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Pastor Steve Berger, of Grace Chapel in Franklin, Tennessee, thought he would give a sensible, sensitive sermon about the Brett Kavanaugh situation so he could help his congregation make sense of “the circus” through a biblical lens.

Instead, he just made a case for why victims should shut the hell up.

In the first minutes of his sermon, he makes a case we’ve heard other conservative Christians make over the past couple of weeks: That any accusation of wrongdoing requires 2-3 witnesses to be taken seriously. It’s a principle stated in Deuteronomy 19:15 and reiterated by Jesus in Matthew 18:16.

Here he is at the 9:00 mark:

… friends, for this reason alone — listen to me — for this reason of 2 or 3 witnesses alone, Dr. Ford’s testimony, as it relates to this Judge Kavanaugh issue, it doesn’t meet the biblical requirements to bring forth a valid accusation.

There aren’t 2 or 3 witnesses in her case. There’s herself…

That’s a lie. Her own memory put another person in the same room: Kavanaugh’s friend Mark Judge, who senators didn’t want to listen to in his hearing. But even if we ignore him because he has reason to side with Kavanaugh, Ford herself told people (friends, her husband, a therapist) about what happened long before Kavanaugh was nominated for the Supreme Court, and apparently, none of that matters to Berger either.

But as we’ve said before, this is an awful burden of proof. If an attack occurs in private, as is often the case, there are literally no other witnesses. (That’s the point.) It’s the attacker versus the attacked, and Berger is saying the victims in those cases have no recourse whatsoever.

He knows that, too. Which is why he went on to tell a story (11:30 mark) about what happened after a recent sermon when the whole congregation was crying. The men were crying, he said, because “they’d been falsely accused.” (Right. Sure.) But then there was a mother who shared her concerns…

A precious mother said, “My 8-year-old daughter was abused by a family member. Steve, there were no witnesses. It was just my 8-year-old and this family member. What do we do? Do we just say we’re not going to listen to you? God forbid!”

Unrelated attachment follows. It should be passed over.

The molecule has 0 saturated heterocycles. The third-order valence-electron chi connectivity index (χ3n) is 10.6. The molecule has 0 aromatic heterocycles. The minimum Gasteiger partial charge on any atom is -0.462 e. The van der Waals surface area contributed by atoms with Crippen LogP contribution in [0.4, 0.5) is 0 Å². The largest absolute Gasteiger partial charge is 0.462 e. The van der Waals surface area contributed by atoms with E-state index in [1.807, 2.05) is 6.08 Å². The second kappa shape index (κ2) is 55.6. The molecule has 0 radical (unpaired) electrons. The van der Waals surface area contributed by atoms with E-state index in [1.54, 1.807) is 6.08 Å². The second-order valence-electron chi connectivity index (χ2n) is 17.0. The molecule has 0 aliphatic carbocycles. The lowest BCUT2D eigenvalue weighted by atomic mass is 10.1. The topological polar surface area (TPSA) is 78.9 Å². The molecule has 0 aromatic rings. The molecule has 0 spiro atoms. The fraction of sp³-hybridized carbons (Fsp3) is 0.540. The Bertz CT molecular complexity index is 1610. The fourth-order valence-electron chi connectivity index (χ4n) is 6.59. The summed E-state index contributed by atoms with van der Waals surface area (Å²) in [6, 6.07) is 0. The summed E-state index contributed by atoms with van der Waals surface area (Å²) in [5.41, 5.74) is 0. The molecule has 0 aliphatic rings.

I asked her, I said, “Well, what did you do about it?”

She said, “I went to the authorities.”

I go, “Great! That’s perfect! That’s what you need to do! That’s the right thing!” I said, “I hope justice worked out for you.”

And she said, “Well, not totally.”

I said, “I’m sorry.” That’s heartbreaking, isn’t it? It’s heartbreaking. It’s part of what happens in this broken world. But do you understand, beloved, that we [need] the required 2 or 3 witnesses to have some kind of civility or we have no need of witnesses and have injustice ready to happen every single time?

That’s what it sounds like when a pastor’s ignorance descends into cruelty.

It’s entirely possible that a child’s accusation didn’t lead to charges against a relative — especially if the child’s word is all that the authorities had to work with. And it’s very likely that Dr. Ford’s claim of assault, even if she had gone to the police immediately, wouldn’t have resulted in some conviction against Kavanaugh.

But that’s not what this conversation is about.

This wasn’t a trial where Kavanaugh was going to be found guilty beyond a reasonable doubt. This was a job interview where his alleged assault of Dr. Ford was followed by additional stories of assaults. (The most serious allegation wasn’t even investigated by the FBI, nor did they interview corroborating witnesses in the other case.) And those stories were followed up by several testimonies about his drinking problems — which he lied about under oath, according to his friends from high school and college.

You don’t have to “believe” Dr. Ford. But you should take her seriously. And neither the Republican senators nor a severely curtailed FBI investigation did that. Neither do Christian men like Steve Berger, who assume every allegation, especially years after the fact, is designed to send a good man to prison for life. It’s a complete distortion of what’s actually going on.

At the same time, sermons like these, where a pastor says a woman shouldn’t be believed unless she has a buddy around watching her get assaulted, just gives women more reason to stay silent if and when an attack occurs.

Even if it wasn’t intentional, Berger’s message to men is that if they want to assault a woman, they should do it in private. And if a woman ever accuses them of assault, the men will be safe in his church. (Don’t worry, men! False accusations occur all the time!)

I was going to make a joke about how I wonder what Berger is hiding… but then he made the joke himself at the 25:34 mark:

You want to go back and look at my high school yearbook? You’re gonna find a lot worse things than me and my friends talking about fartin’ with each other…

… I’m telling you, if they looked back into my past and published it around the world, none of y’all would be here next Sunday.

No one’s demanding perfection from justices. No one’s saying it’s a crime to have embarrassing or cringe-worthy stories from your past. No one’s even saying you should be punished for crimes you may have committed a long time ago. In Kavanaugh’s case, it’s a question of whether he deserves a promotion when his past involves alleged assaults (that were not thoroughly investigated) and excessive drinking (which he lied about repeatedly), especially when many of the people who knew him best are trying to tell the world that this guy isn’t qualified for the job.

(Thanks to Joshua for the link)

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Hemant Mehta is the founder of, a YouTube creator, podcast co-host, and author of multiple books about atheism. He can be reached at @HemantMehta.